Angiotensin II actions on distal regulatory elements promote vascular dysfunction and hypertension
Cardiovascular diseases such as hypertension (high blood pressure) and atherosclerosis (blocked blood vessels) lead to heart attacks and strokes, and are highly prevalent worldwide. Furthermore, these complications are significantly accelerated in patients with diabetes. Angiotensin II (AngII) is a hormone that promotes hypertension and atherosclerosis and its actions are augmented in diabetes. AngII can promote these pathologies by inducing the synthesis of potent and harmful factors that cause inflammation, aberrant growth and behavior of cells in the blood vessel called vascular smooth muscle cells (VSMC). It is still not well understood how AngII exerts such pathological effects on VSMC. We hypothesize that AngII alters the levels and modifications of key nuclear proteins and DNA that result in changes to the structure around cellular genes (a process known as “Chromatin remodeling”). These novel epigenetic changes can lead to the activation of several harmful factors. Notably, increasing evidence suggests that environmental factors can contribute to diseases via such epigenetic mechanisms. However, very little is known about the role of epigenetics (changes occurring in gene expression without affecting the DNA sequence) in AngII actions related to cardiovascular diseases.
Gene expression is usually under the tight control of DNA regulatory elements or sequences called enhancers, which are situated in a chromosome far away from the target gene that they regulate. In addition, large regulatory elements called super-enhancers, consisting of clusters of closely spaced enhancers, can control gene expression even more profoundly than enhancers, and are mostly cell-specific. Enhancers and super-enhancers are regulated by interactions with proteins called transcription factors, which bind to DNA at specific sites and control gene expression.
Therefore, dissecting the role of enhancers and super-enhancers, key genomic regulatory elements, in VSMC, is important to gain a better understanding of how AngII promotes cardiovascular diseases.
In our recently published article in Nature Communications (2017), we utilized several state-of-the-art techniques to examine how AngII regulates the enhancer and super-enhancer landscape in VSMC. AngII treated VSMC were profiled for enhancer mark H3-lysine-27-acetylation (H3K27ac), and super-enhancer mark transcriptional coactivator bromodomain protein 4 (BRD4) using a technique called chromatin-immunoprecipitation linked to high-throughput sequencing. We found AngII treatment increases enrichment of H3K27ac (enhancer activation) in cultured VSMC. AngII recapitulated similar effects on enhancers in rat aortas in vitro and in mouse aortas in vivo. AngII-induced enhancers and super-enhancers are enriched in binding sites for signal-dependent transcription factors like activator protein (AP-1), and are dependent on AngII receptor (AT1R) activation and key downstream signaling proteins. Moreover, we employed CRISPR-Cas9 mediated gene editing approach to delete candidate enhancers and super-enhancers in order to demonstrate their involvement in the expression of the related AngII-induced genes. An inhibitor of the super-enhancer binding protein BRD4, JQ1, was able to block expression of AngII-induced genes associated with growth-factor signaling and atherosclerosis. We also found interesting cross talk among key enhancers, super-enhancers and long noncoding RNAs. Furthermore, JQ1 attenuates AngII-induced formation of enhancers and expression of inflammatory genes in VSMC. Importantly, treating mice with JQ1 ameliorates AngII-induced hypertension, medial hypertrophy and inflammation. Moreover, we observed that human genomic regions that share similar DNA sequence with AngII-regulated rat enhancers harbor genetic variations (SNPs) known to predispose individuals to cardiovascular diseases/traits.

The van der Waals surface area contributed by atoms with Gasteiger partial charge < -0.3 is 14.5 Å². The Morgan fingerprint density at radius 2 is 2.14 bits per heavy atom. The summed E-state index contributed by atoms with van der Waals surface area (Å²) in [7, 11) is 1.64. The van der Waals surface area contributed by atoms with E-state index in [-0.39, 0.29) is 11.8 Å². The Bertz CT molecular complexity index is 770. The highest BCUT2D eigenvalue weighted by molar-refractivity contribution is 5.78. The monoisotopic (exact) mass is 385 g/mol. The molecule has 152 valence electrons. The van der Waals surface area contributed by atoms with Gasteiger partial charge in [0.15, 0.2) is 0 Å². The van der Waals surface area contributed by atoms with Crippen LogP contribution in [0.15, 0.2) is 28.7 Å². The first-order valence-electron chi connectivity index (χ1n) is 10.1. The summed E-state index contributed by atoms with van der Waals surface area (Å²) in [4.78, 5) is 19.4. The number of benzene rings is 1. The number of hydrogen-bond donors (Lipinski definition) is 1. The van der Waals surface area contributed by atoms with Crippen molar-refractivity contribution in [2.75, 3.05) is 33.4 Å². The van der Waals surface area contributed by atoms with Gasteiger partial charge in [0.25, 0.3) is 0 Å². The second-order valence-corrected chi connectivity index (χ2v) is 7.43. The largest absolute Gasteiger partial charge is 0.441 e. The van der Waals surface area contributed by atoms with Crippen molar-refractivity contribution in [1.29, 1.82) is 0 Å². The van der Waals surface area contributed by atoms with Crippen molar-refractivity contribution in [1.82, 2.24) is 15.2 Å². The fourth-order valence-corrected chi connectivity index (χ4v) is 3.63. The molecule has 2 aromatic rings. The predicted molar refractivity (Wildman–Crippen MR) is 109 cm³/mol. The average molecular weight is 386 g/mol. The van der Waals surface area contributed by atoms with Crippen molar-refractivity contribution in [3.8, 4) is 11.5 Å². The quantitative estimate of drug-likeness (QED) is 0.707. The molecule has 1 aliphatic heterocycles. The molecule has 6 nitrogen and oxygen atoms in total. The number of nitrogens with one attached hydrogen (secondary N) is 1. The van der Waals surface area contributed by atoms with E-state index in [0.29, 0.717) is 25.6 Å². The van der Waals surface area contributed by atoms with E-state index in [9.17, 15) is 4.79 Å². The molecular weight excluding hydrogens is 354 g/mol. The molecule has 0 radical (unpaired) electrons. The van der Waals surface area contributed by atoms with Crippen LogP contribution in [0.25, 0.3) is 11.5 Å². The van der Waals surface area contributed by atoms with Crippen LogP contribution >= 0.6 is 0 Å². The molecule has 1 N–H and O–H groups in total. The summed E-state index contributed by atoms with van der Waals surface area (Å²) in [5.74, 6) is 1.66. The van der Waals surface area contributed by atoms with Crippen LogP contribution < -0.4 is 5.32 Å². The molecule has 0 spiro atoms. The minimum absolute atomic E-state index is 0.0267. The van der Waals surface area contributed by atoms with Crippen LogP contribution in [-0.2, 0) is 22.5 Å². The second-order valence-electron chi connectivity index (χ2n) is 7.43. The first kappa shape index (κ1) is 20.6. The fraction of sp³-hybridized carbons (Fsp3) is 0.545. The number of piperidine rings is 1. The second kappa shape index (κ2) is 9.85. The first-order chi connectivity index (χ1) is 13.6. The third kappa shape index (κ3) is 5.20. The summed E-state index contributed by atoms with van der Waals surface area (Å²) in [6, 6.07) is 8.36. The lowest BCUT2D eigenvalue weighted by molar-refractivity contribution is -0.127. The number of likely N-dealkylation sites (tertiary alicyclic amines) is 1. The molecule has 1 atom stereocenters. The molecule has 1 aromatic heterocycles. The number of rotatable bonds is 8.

Together our results demonstrate that AngII-induced signals integrate events at enhancer and super-enhancers to promote the expression of genes involved in vascular dysfunction (Fig. 1). These data could form the basis for the development of novel therapeutic targets for cardiovascular diseases.
Sadhan Das, Rama Natarajan
Department of Diabetes Complications and Metabolism, Diabetes and Metabolism Research Institute
Beckman Research Institute of City of Hope, Duarte, CA, USA
Regulation of angiotensin II actions by enhancers and super-enhancers in vascular smooth muscle cells.
Das S, Senapati P, Chen Z, Reddy MA, Ganguly R, Lanting L, Mandi V, Bansal A, Leung A, Zhang S, Jia Y, Wu X, Schones DE, Natarajan R
Nat Commun. 2017 Nov 13